Chapter22 - Chapter 22. Carbonyl Alpha-Substitution...

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1 Chapter 22. Carbonyl Alpha-Substitution Reactions Based on McMurry’s Organic Chemistry , 6 th edition ©2003 Ronald Kluger Department of Chemistry University of Toronto Based on McMurry, Organic Chemistry, Chapter 22, 6th edition, (c) 2003 2 The α Position ± The carbon next to the carbonyl group is designated as being in the α position ± Electrophilic substitution occurs at this position through either an enol or enolate ion Based on McMurry, Organic Chemistry, Chapter 22, 6th edition, (c) 2003 3 22.1 Keto–Enol Tautomerism ± A carbonyl compound with a hydrogen atom on its a carbon rapidly equilibrates with its corresponding enol ± Compounds that differ only by the position of a moveable proton are called tautomers Based on McMurry, Organic Chemistry, Chapter 22, 6th edition, (c) 2003 4 Tautomers Are Not Resonance Forms ± Tautomers are structural isomers ± Resonance forms are representations of contributors to a single structure ± Tautomers interconvert rapidly while ordinary isomers do not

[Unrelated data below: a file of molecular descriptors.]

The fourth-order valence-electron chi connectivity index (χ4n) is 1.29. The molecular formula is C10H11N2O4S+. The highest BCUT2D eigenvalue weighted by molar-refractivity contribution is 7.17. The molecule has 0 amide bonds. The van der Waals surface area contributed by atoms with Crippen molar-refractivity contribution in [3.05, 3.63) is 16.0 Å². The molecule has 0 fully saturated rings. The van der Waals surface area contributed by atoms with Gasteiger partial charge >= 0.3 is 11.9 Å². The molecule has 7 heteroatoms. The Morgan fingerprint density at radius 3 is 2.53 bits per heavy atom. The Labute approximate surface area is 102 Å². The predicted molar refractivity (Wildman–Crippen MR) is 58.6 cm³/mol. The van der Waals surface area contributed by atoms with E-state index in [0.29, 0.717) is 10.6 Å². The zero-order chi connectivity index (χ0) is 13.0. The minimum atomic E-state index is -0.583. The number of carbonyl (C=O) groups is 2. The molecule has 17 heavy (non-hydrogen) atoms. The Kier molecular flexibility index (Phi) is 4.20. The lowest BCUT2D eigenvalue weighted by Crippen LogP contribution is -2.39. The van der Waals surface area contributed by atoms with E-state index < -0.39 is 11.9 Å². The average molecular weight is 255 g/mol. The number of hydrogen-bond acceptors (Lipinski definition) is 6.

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2 Based on McMurry, Organic Chemistry, Chapter 22, 6th edition, (c) 2003 5 Enols ± The enol tautomer is usually present to a very small extent and cannot be isolated ± However, since it is formed rapidly, it can serve as a reaction intermediate Based on McMurry, Organic Chemistry, Chapter 22, 6th edition, (c) 2003 6 Acid Catalysis of Enolization ± Brønsted acids catalyze keto-enol tautomerization by protonating the carbonyl and activating the α protons Based on McMurry, Organic Chemistry, Chapter 22, 6th edition, (c) 2003 7 Base Catalysis of Enolization ± Brønsted bases catalyze keto-enol tautomerization ± The hydrogens on the α carbon are weakly acidic and transfer to water is slow ± In the reverse direction there is also a barrier to the addition of the proton from water to enolate carbon Based on McMurry, Organic Chemistry, Chapter 22, 6th edition, (c) 2003 8 Acid Catalyzed Enolization ± The addition of a proton to the carbonyl oxygen makes the α C-H more acidic, reducing the barrier to the enol ± The enol then can react with another electrophile
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3 Based on McMurry, Organic Chemistry, Chapter 22, 6th edition, (c) 2003 9 22.2 Reactivity of Enols: The Mechanism of Alpha-Substitution Reactions ± Enols behave as nucleophiles and react with electrophiles because the double bonds are electron- rich compared to alkenes Based on McMurry, Organic Chemistry, Chapter 22, 6th edition, (c) 2003 10 General Mechanism of Addition to Enols ± When an enol reacts with an electrophile the
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Chapter22 - Chapter 22. Carbonyl Alpha-Substitution...

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